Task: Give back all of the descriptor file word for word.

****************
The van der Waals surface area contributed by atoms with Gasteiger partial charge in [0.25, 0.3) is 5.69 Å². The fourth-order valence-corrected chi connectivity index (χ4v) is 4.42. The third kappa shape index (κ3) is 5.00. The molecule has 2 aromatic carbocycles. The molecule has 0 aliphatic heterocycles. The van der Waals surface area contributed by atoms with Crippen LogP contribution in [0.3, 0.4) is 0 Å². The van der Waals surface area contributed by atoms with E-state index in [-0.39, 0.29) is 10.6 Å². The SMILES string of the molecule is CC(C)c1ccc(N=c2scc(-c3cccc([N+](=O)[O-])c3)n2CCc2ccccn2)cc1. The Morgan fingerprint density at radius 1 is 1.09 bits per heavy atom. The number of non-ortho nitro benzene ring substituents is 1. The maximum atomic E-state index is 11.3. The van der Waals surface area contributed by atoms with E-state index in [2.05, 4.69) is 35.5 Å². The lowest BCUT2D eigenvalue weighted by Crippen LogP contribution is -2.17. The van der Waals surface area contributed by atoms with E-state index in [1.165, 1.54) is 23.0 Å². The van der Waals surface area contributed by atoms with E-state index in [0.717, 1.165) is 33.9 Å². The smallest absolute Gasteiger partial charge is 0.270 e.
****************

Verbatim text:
The van der Waals surface area contributed by atoms with Gasteiger partial charge in [0.25, 0.3) is 5.69 Å². The fourth-order valence-corrected chi connectivity index (χ4v) is 4.42. The third kappa shape index (κ3) is 5.00. The molecule has 2 aromatic carbocycles. The molecule has 0 aliphatic heterocycles. The van der Waals surface area contributed by atoms with Crippen LogP contribution in [0.3, 0.4) is 0 Å². The van der Waals surface area contributed by atoms with E-state index in [-0.39, 0.29) is 10.6 Å². The SMILES string of the molecule is CC(C)c1ccc(N=c2scc(-c3cccc([N+](=O)[O-])c3)n2CCc2ccccn2)cc1. The Morgan fingerprint density at radius 1 is 1.09 bits per heavy atom. The number of non-ortho nitro benzene ring substituents is 1. The maximum atomic E-state index is 11.3. The van der Waals surface area contributed by atoms with E-state index in [2.05, 4.69) is 35.5 Å². The lowest BCUT2D eigenvalue weighted by Crippen LogP contribution is -2.17. The van der Waals surface area contributed by atoms with E-state index in [1.165, 1.54) is 23.0 Å². The van der Waals surface area contributed by atoms with E-state index in [0.717, 1.165) is 33.9 Å². The smallest absolute Gasteiger partial charge is 0.270 e.